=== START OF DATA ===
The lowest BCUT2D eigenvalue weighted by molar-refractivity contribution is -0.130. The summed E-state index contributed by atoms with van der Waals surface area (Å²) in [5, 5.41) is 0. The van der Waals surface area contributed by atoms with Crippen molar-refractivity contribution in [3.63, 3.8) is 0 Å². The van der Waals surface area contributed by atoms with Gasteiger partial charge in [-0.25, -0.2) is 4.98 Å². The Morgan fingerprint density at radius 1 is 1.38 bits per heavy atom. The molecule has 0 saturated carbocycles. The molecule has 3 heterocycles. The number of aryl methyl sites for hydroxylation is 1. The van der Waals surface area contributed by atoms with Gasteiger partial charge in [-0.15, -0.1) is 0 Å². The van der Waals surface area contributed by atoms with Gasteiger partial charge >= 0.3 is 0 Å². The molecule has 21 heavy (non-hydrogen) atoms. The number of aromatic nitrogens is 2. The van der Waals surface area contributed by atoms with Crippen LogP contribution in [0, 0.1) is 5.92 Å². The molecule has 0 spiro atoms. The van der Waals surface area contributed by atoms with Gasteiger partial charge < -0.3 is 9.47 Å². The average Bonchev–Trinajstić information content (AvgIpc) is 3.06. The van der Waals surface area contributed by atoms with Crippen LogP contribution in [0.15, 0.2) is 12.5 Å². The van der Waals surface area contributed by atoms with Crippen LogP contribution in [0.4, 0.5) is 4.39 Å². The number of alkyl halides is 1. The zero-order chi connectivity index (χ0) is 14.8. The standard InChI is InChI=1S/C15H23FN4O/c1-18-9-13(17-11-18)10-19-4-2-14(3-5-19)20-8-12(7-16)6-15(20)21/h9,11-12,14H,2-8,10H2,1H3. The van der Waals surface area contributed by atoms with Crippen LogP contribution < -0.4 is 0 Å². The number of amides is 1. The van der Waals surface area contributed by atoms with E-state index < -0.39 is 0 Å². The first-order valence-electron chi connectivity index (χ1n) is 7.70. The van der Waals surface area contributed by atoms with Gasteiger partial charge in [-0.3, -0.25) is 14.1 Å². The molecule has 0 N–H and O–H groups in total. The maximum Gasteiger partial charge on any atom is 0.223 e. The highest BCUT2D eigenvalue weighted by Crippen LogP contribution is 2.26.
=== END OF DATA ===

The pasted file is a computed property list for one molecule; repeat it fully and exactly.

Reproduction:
The lowest BCUT2D eigenvalue weighted by molar-refractivity contribution is -0.130. The summed E-state index contributed by atoms with van der Waals surface area (Å²) in [5, 5.41) is 0. The van der Waals surface area contributed by atoms with Crippen molar-refractivity contribution in [3.63, 3.8) is 0 Å². The van der Waals surface area contributed by atoms with Gasteiger partial charge in [-0.25, -0.2) is 4.98 Å². The Morgan fingerprint density at radius 1 is 1.38 bits per heavy atom. The molecule has 0 saturated carbocycles. The molecule has 3 heterocycles. The number of aryl methyl sites for hydroxylation is 1. The van der Waals surface area contributed by atoms with Gasteiger partial charge in [-0.15, -0.1) is 0 Å². The van der Waals surface area contributed by atoms with Gasteiger partial charge >= 0.3 is 0 Å². The molecule has 21 heavy (non-hydrogen) atoms. The number of aromatic nitrogens is 2. The van der Waals surface area contributed by atoms with Crippen LogP contribution in [0, 0.1) is 5.92 Å². The molecule has 0 spiro atoms. The van der Waals surface area contributed by atoms with Gasteiger partial charge < -0.3 is 9.47 Å². The average Bonchev–Trinajstić information content (AvgIpc) is 3.06. The van der Waals surface area contributed by atoms with Crippen LogP contribution in [0.15, 0.2) is 12.5 Å². The van der Waals surface area contributed by atoms with Crippen LogP contribution in [0.4, 0.5) is 4.39 Å². The number of alkyl halides is 1. The zero-order chi connectivity index (χ0) is 14.8. The standard InChI is InChI=1S/C15H23FN4O/c1-18-9-13(17-11-18)10-19-4-2-14(3-5-19)20-8-12(7-16)6-15(20)21/h9,11-12,14H,2-8,10H2,1H3. The van der Waals surface area contributed by atoms with Crippen LogP contribution < -0.4 is 0 Å². The number of amides is 1. The van der Waals surface area contributed by atoms with E-state index < -0.39 is 0 Å². The first-order valence-electron chi connectivity index (χ1n) is 7.70. The van der Waals surface area contributed by atoms with Gasteiger partial charge in [-0.3, -0.25) is 14.1 Å². The molecule has 0 N–H and O–H groups in total. The maximum Gasteiger partial charge on any atom is 0.223 e. The highest BCUT2D eigenvalue weighted by Crippen LogP contribution is 2.26.